196 pages | 1 B/W Illus.
Democracy and extremism are usually considered as opposites. We assume that our system (in the UK, the USA, the Netherlands etc.) is democratic, and extremists try to destroy our system and introduce some kind of dictatorship, if not chaos and anarchy. Yet in many cases, the extremists seem sincere in their attempt to construct a more democratic polity. Hence, they can be called democrats and yet also extremists, in so far as they strive for a regime with characteristics that are more extreme in a significant sense.
This book analyses radical and extreme democratic theories and ideas in their historical context, interlocked with critical descriptions of historical institutions and experiments that help to evaluate the theories. Cases range from ancient Athens to recent experiments with citizen juries and citizen assemblies, from the time-honoured Swiss Landsgemeinde to contemporary (and controversial) workers’ councils in Venezuela and participatory budgeting in Porto Alegre. Among the theorists discussed here are familiar names as well as relatively unknown persons: Jean-Jacques Rousseau and Karl Marx, Murray Bookchin and John Burnheim, William Godwin and Barbara Goodwin, Anton Pannekoek and Heinz Dieterich. Whereas the extreme ideas do not seem to work very well in practice, they do indicate ways by which we could make existing political systems more democratic.
This book will be of interest to students of Politics and Current Affairs, as well as inspiration to political activists and reformists.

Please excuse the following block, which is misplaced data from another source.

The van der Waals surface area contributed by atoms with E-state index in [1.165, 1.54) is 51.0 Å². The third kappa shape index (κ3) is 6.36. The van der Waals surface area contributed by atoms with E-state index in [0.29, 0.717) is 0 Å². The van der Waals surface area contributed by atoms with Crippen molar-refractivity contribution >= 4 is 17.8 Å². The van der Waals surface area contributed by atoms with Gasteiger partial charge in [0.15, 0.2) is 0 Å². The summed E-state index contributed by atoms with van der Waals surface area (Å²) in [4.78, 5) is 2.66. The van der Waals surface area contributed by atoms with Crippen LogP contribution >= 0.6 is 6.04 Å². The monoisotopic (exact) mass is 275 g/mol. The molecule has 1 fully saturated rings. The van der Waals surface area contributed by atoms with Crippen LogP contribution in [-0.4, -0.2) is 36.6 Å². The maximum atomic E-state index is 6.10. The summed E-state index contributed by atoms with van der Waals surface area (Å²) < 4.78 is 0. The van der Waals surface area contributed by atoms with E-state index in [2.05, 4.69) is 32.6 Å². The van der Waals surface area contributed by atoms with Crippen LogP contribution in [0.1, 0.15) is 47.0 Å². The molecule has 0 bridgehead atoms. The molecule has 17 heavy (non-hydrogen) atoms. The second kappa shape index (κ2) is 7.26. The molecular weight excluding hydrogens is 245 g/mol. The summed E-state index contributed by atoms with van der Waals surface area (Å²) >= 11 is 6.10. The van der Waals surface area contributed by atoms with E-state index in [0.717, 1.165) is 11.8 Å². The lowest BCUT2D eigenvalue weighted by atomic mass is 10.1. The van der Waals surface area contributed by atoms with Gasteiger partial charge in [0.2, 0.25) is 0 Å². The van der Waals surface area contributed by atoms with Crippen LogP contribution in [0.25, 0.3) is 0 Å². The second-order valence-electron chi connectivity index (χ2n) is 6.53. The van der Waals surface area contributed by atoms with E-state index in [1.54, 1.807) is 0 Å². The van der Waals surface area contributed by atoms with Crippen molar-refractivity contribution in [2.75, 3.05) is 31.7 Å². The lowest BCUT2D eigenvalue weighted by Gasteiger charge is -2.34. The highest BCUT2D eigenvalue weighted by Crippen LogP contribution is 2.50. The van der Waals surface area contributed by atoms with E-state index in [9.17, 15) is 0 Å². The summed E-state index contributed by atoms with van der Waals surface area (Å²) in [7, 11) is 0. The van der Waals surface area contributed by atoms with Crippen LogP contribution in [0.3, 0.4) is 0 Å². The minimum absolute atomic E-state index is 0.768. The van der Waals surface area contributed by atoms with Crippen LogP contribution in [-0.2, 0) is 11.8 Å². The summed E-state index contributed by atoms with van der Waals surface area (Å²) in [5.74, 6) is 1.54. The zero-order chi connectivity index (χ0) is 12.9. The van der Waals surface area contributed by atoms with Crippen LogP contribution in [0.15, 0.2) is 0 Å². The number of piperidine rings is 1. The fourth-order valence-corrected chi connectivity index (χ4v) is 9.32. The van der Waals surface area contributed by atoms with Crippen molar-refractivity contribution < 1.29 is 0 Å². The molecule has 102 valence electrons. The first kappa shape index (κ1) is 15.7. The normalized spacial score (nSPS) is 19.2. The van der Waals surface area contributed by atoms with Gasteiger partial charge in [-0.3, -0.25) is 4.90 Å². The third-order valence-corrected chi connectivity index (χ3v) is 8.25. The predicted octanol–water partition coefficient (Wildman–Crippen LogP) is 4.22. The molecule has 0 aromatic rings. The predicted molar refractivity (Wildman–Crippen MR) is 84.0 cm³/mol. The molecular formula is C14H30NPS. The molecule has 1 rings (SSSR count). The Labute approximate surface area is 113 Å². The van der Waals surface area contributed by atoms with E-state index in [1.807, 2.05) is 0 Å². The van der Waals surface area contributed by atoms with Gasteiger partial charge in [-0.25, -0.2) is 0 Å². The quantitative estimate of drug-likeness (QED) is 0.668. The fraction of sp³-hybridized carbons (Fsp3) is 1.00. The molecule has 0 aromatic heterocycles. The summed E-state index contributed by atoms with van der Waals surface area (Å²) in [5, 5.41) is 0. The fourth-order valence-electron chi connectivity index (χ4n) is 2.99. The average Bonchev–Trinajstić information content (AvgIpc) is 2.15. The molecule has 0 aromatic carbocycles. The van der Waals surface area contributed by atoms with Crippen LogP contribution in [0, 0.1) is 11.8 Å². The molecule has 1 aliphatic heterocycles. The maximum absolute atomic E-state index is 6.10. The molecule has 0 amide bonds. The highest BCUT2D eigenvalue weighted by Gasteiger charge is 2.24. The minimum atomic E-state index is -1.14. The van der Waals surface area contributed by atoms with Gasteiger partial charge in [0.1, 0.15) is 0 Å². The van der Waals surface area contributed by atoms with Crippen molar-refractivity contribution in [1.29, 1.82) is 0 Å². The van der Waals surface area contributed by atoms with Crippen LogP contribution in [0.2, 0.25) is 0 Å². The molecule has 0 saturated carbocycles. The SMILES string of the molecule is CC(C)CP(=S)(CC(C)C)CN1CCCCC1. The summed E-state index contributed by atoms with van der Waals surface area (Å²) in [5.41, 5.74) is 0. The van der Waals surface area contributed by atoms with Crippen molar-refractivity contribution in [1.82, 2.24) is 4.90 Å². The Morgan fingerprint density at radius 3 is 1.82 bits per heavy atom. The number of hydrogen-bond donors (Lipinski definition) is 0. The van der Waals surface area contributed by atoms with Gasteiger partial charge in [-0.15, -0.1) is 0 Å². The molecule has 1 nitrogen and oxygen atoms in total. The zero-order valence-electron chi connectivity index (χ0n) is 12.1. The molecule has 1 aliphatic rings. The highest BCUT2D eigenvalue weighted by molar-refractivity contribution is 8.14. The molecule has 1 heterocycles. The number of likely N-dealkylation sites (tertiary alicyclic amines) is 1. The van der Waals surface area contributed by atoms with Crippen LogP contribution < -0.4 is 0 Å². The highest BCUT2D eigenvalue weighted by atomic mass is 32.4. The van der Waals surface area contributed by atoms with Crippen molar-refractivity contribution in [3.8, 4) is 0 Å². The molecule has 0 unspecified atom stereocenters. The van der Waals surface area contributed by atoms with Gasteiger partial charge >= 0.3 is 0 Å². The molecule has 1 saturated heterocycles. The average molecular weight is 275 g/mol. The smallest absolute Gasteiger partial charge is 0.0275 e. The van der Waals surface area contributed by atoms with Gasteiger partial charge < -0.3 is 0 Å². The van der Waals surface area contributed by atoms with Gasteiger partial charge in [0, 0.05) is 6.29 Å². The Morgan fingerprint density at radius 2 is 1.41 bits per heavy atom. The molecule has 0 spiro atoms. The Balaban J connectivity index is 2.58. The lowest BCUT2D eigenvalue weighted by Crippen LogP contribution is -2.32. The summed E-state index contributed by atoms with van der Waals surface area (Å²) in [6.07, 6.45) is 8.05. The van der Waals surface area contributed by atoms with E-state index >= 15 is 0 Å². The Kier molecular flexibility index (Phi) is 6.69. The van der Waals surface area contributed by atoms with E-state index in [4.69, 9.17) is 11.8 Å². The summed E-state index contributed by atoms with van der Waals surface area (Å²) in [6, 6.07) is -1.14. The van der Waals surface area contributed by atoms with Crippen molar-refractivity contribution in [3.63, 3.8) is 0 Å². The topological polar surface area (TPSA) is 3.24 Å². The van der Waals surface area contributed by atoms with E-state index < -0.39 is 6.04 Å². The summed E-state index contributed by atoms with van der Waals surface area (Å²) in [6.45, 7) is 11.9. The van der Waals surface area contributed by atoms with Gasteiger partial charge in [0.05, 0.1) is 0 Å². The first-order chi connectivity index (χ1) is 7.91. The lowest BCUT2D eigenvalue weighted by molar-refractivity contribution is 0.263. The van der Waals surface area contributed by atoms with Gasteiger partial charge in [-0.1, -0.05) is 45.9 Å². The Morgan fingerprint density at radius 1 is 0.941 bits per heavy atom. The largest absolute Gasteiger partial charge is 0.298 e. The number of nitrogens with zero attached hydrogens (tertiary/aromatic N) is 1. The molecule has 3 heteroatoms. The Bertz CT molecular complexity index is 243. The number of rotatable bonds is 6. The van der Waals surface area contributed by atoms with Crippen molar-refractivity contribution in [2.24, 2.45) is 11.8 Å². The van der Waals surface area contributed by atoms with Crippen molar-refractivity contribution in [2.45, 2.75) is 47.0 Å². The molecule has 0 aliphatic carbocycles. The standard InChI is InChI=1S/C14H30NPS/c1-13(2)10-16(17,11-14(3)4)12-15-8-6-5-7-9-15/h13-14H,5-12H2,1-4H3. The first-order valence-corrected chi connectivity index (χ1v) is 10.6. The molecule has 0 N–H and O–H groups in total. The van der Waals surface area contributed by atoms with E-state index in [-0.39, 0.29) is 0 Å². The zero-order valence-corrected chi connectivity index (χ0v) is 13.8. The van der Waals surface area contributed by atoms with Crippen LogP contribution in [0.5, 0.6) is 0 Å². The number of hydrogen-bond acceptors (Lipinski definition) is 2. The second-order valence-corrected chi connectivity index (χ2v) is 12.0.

1. Definitions of extremism 2. Revolutionary or libertarian municipalism 3. Varieties of radical democracy 4. Radical Democracy in Action I 5. Radical Democracy in Action II 6. Conclusions
This series covers academic studies within the broad fields of ‘extremism’ and ‘democracy’, with volumes focusing on adjacent concepts such as populism, radicalism, and ideological/religious fundamentalism. These topics have been considered largely in isolation by scholars interested in the study of political parties, elections, social movements, activism, and radicalisation in democratic settings. A key focus of the series, therefore, is the (inter-)relation between extremism, radicalism, populism, fundamentalism, and democracy. Since its establishment in 1999, the series has encompassed both influential contributions to the discipline and informative accounts for public debate. Works will seek to problematise the role of extremism, broadly defined, within an ever-globalising world, and/or the way social and political actors can respond to these challenges without undermining democratic credentials.